Driven by growing multichannel interactions with their customers, many businesses are moving away from call centres in favour of social media and virtual help centres to deal with customer complaints and queries.

The thought is that customers engaging with lower cost channels should be supported through siloed touch points and diverted away from higher cost call centres.

However, the power of the call centre shouldn’t be understated.

According to our research, 76% of companies learn about problems on their websites as a result of calls to the contact centre.

In addition, many web transactions are still completed with the help of an agent, and many customers will go elsewhere if this is not a smooth interaction.

Leading organisations dealing with these challenges are moving away from limited-function and siloed call centres to multi-function and integrated contact centres.

Due to customer expectations and desires to have the option of talking with a live agent wherever they are across company channels, the contact centre is becoming a central hub that is shaping customer experience.

Customers expect businesses to have full visibility of their online and offline activity, and resolve issues quickly. Anything less will result in frustration and churn, which can have a huge impact on the bottom line.

A recent Harris poll found that if a customer receives bad customer service after having problems on the web, 45% would stop doing business with that company altogether.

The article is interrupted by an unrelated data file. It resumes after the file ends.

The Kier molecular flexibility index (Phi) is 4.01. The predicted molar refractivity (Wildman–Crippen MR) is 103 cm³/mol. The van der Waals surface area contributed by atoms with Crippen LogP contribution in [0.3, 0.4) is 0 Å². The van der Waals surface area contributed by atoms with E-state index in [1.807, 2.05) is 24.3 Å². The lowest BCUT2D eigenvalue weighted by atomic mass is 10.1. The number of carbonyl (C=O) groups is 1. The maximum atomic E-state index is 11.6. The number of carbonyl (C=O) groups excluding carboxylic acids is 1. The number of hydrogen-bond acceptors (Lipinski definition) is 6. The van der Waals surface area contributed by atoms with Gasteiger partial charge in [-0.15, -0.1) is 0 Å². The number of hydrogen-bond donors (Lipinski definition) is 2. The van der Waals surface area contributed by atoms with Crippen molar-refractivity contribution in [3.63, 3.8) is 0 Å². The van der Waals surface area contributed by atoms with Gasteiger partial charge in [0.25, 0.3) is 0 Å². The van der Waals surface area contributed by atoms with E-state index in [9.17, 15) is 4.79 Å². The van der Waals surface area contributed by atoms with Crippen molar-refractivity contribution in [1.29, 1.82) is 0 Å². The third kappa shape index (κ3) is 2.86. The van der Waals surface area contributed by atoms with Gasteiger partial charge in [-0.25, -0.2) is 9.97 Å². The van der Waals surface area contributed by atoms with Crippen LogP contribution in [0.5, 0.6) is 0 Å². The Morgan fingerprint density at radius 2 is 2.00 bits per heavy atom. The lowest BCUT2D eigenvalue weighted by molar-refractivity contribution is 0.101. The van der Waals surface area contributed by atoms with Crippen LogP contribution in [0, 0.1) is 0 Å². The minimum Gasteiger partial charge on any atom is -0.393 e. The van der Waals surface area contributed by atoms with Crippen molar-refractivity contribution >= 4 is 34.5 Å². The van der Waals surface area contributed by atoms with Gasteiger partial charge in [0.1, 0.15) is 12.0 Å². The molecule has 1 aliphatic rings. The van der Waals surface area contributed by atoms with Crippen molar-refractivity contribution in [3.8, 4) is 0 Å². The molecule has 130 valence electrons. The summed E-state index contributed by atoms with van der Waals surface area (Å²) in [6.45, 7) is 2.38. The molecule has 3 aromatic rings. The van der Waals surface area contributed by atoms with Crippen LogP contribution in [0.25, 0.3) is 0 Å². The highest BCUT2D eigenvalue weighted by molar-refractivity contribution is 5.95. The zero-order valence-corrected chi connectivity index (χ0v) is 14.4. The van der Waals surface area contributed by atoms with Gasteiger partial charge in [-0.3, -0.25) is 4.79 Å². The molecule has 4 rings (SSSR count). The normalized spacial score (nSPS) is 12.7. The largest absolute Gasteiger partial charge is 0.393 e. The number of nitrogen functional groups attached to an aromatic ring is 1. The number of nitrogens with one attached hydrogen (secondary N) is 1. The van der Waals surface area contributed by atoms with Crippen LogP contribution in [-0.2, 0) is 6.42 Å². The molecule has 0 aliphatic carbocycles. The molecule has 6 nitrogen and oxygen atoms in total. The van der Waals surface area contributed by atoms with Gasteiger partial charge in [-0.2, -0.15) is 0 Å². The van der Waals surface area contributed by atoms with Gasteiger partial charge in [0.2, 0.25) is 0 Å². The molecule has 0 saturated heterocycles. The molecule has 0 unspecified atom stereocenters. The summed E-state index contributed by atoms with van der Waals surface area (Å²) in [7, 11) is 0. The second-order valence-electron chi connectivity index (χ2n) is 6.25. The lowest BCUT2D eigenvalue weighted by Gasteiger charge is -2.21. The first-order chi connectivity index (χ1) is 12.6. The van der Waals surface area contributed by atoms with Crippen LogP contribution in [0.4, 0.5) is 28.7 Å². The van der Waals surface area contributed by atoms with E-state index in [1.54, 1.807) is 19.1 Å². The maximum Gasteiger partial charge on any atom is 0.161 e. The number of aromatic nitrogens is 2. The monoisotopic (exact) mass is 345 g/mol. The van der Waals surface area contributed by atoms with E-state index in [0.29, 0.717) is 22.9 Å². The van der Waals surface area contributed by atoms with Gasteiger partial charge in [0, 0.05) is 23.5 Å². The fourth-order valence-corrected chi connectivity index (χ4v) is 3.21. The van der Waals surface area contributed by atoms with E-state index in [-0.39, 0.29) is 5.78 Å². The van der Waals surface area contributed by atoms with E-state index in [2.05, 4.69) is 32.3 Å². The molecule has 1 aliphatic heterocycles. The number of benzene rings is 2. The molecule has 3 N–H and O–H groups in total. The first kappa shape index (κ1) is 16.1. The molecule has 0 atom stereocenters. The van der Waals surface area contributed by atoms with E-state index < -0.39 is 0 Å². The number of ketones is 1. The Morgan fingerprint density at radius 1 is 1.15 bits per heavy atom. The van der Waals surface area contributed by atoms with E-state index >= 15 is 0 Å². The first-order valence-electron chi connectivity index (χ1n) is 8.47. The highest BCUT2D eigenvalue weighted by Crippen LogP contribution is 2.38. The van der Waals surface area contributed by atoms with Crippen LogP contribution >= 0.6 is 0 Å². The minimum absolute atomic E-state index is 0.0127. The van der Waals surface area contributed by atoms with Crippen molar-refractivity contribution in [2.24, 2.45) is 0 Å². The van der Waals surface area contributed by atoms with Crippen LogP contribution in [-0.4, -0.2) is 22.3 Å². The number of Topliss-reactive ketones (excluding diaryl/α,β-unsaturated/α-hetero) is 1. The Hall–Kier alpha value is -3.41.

Often, frustrating customer experiences happen because of an enormous gap in visibility within the business, particularly across web and mobile.

Agents are not armed with the right information to effectively service customers, and are forced to use customers as a diagnostic tool, asking them questions like “what did you see on your screen?” and “can you tell me what error message you received and what you entered?”

Beyond customer frustration and churn such a lack of visibility causes, there is also a missed opportunity to turn your call centre into a profit machine instead of just a cost centre.

Without context into what a customer was doing online before calling, you have no frame of reference for how best to service them, based on their needs and behaviours.

Let’s say, for instance, I contact my bank’s call centre because of problems with a wire transfer. If the call centre agent has visibility to see that during my last five visits to the site, I looked at home equity lines of credit, they would have a huge opportunity to offer me promotions to get me to complete the sale.

It’s these types of interactions that help create a profit centre that will drive revenue growth.

Businesses need to look at putting in place a contact centre for customers that can bridge the gap between online and offline channels, allowing them to effectively service the omni-channel customer experience.

This will give them complete context of their customers’ web experiences, with the ability to review session history reports to gain further insight into everything they previously browsed on the website.

This is key to enabling call centre agents to better service the customer and potentially upsell them. An integrated contact centre would also enable businesses to replay customer sessions to see exactly what the customer was doing and what they saw online.

If there is an obstacle or issue, the agent would then be able to validate what the customer experienced and work towards a resolution.

The next-generation call centre is vital for resolving customer struggles and generating new revenue. Ultimately, call centres provide a real opportunity to offer extraordinary omni-channel customer service that brings customers back again and again.